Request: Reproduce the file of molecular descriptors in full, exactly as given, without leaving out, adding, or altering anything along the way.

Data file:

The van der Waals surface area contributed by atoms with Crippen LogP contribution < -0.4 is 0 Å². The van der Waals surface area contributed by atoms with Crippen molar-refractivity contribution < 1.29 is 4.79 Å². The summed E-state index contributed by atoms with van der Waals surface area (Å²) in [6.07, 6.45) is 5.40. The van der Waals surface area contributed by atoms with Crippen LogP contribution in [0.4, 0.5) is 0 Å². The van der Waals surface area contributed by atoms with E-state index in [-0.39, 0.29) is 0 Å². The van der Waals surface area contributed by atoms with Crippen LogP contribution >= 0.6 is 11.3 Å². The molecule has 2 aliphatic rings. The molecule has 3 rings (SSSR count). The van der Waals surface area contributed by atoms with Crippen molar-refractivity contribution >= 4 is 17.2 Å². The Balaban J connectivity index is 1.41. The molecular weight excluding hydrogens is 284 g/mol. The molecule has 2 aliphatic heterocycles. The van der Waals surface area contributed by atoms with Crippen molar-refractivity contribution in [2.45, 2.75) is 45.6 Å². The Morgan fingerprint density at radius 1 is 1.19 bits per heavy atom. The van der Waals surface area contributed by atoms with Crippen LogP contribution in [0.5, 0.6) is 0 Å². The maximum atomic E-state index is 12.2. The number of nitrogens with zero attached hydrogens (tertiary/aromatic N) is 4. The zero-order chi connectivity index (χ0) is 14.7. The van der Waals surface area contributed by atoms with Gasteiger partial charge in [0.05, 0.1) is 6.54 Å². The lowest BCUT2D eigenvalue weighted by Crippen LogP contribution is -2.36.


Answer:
The van der Waals surface area contributed by atoms with Crippen LogP contribution < -0.4 is 0 Å². The van der Waals surface area contributed by atoms with Crippen molar-refractivity contribution < 1.29 is 4.79 Å². The summed E-state index contributed by atoms with van der Waals surface area (Å²) in [6.07, 6.45) is 5.40. The van der Waals surface area contributed by atoms with Crippen LogP contribution in [0.4, 0.5) is 0 Å². The van der Waals surface area contributed by atoms with E-state index in [-0.39, 0.29) is 0 Å². The van der Waals surface area contributed by atoms with Crippen LogP contribution >= 0.6 is 11.3 Å². The molecule has 2 aliphatic rings. The molecule has 3 rings (SSSR count). The van der Waals surface area contributed by atoms with Crippen molar-refractivity contribution >= 4 is 17.2 Å². The Balaban J connectivity index is 1.41. The molecular weight excluding hydrogens is 284 g/mol. The molecule has 2 aliphatic heterocycles. The van der Waals surface area contributed by atoms with Crippen molar-refractivity contribution in [2.45, 2.75) is 45.6 Å². The Morgan fingerprint density at radius 1 is 1.19 bits per heavy atom. The van der Waals surface area contributed by atoms with Crippen LogP contribution in [0.5, 0.6) is 0 Å². The maximum atomic E-state index is 12.2. The number of nitrogens with zero attached hydrogens (tertiary/aromatic N) is 4. The zero-order chi connectivity index (χ0) is 14.7. The van der Waals surface area contributed by atoms with Gasteiger partial charge in [0.05, 0.1) is 6.54 Å². The lowest BCUT2D eigenvalue weighted by Crippen LogP contribution is -2.36.